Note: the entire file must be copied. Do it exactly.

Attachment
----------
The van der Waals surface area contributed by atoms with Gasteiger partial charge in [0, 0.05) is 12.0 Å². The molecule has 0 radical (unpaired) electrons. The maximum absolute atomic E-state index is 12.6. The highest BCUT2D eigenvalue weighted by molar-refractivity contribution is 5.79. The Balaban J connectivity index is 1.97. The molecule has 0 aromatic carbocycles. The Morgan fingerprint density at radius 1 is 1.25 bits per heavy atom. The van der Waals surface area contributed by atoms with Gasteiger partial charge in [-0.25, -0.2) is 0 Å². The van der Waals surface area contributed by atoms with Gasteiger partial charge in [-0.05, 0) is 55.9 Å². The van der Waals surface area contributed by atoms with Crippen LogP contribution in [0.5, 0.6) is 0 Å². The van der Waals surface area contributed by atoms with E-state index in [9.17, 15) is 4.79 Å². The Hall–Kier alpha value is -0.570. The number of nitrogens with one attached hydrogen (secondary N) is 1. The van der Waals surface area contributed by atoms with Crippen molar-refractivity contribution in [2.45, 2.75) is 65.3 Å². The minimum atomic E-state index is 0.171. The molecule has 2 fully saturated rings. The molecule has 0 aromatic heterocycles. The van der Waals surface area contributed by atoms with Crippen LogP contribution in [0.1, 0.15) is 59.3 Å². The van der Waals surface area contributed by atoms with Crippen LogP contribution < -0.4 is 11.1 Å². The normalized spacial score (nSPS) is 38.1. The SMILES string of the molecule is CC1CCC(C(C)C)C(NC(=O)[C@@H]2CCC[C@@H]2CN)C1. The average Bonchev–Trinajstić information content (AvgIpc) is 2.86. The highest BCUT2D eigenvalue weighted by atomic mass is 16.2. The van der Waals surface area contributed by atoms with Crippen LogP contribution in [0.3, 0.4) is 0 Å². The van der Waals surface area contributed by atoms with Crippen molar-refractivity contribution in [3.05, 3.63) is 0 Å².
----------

The van der Waals surface area contributed by atoms with Gasteiger partial charge in [0, 0.05) is 12.0 Å². The molecule has 0 radical (unpaired) electrons. The maximum absolute atomic E-state index is 12.6. The highest BCUT2D eigenvalue weighted by molar-refractivity contribution is 5.79. The Balaban J connectivity index is 1.97. The molecule has 0 aromatic carbocycles. The Morgan fingerprint density at radius 1 is 1.25 bits per heavy atom. The van der Waals surface area contributed by atoms with Gasteiger partial charge in [-0.25, -0.2) is 0 Å². The van der Waals surface area contributed by atoms with Gasteiger partial charge in [-0.05, 0) is 55.9 Å². The van der Waals surface area contributed by atoms with Crippen LogP contribution in [0.5, 0.6) is 0 Å². The van der Waals surface area contributed by atoms with E-state index in [9.17, 15) is 4.79 Å². The Hall–Kier alpha value is -0.570. The number of nitrogens with one attached hydrogen (secondary N) is 1. The van der Waals surface area contributed by atoms with Crippen molar-refractivity contribution in [2.45, 2.75) is 65.3 Å². The minimum atomic E-state index is 0.171. The molecule has 2 fully saturated rings. The molecule has 0 aromatic heterocycles. The van der Waals surface area contributed by atoms with Crippen LogP contribution in [0.1, 0.15) is 59.3 Å². The van der Waals surface area contributed by atoms with Crippen LogP contribution < -0.4 is 11.1 Å². The normalized spacial score (nSPS) is 38.1. The SMILES string of the molecule is CC1CCC(C(C)C)C(NC(=O)[C@@H]2CCC[C@@H]2CN)C1. The average Bonchev–Trinajstić information content (AvgIpc) is 2.86. The highest BCUT2D eigenvalue weighted by atomic mass is 16.2. The van der Waals surface area contributed by atoms with Crippen LogP contribution in [0.3, 0.4) is 0 Å². The van der Waals surface area contributed by atoms with Crippen molar-refractivity contribution in [3.05, 3.63) is 0 Å².